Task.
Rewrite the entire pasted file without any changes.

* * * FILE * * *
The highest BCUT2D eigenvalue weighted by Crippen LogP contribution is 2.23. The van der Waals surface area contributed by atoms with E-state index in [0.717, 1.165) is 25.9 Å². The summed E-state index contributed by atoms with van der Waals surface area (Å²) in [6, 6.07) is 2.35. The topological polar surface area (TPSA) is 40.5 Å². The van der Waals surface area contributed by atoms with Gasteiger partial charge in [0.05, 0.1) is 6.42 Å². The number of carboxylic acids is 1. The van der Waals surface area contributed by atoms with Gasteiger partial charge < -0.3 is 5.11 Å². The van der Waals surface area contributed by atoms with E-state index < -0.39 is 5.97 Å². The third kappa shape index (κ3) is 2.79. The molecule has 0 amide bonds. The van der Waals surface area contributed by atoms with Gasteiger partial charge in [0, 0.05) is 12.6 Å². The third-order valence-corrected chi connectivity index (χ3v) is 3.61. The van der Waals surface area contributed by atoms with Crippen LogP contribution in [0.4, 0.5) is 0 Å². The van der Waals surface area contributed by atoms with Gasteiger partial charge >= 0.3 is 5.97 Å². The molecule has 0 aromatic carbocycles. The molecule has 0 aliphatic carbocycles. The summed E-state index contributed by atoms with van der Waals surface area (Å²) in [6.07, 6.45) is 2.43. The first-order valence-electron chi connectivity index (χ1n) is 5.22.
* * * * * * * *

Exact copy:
The highest BCUT2D eigenvalue weighted by Crippen LogP contribution is 2.23. The van der Waals surface area contributed by atoms with E-state index in [0.717, 1.165) is 25.9 Å². The summed E-state index contributed by atoms with van der Waals surface area (Å²) in [6, 6.07) is 2.35. The topological polar surface area (TPSA) is 40.5 Å². The van der Waals surface area contributed by atoms with Gasteiger partial charge in [0.05, 0.1) is 6.42 Å². The number of carboxylic acids is 1. The van der Waals surface area contributed by atoms with Gasteiger partial charge < -0.3 is 5.11 Å². The van der Waals surface area contributed by atoms with E-state index < -0.39 is 5.97 Å². The third kappa shape index (κ3) is 2.79. The molecule has 0 amide bonds. The van der Waals surface area contributed by atoms with Gasteiger partial charge in [0, 0.05) is 12.6 Å². The third-order valence-corrected chi connectivity index (χ3v) is 3.61. The van der Waals surface area contributed by atoms with Crippen LogP contribution in [0.4, 0.5) is 0 Å². The van der Waals surface area contributed by atoms with Gasteiger partial charge >= 0.3 is 5.97 Å². The molecule has 0 aromatic carbocycles. The molecule has 0 aliphatic carbocycles. The summed E-state index contributed by atoms with van der Waals surface area (Å²) in [6.07, 6.45) is 2.43. The first-order valence-electron chi connectivity index (χ1n) is 5.22.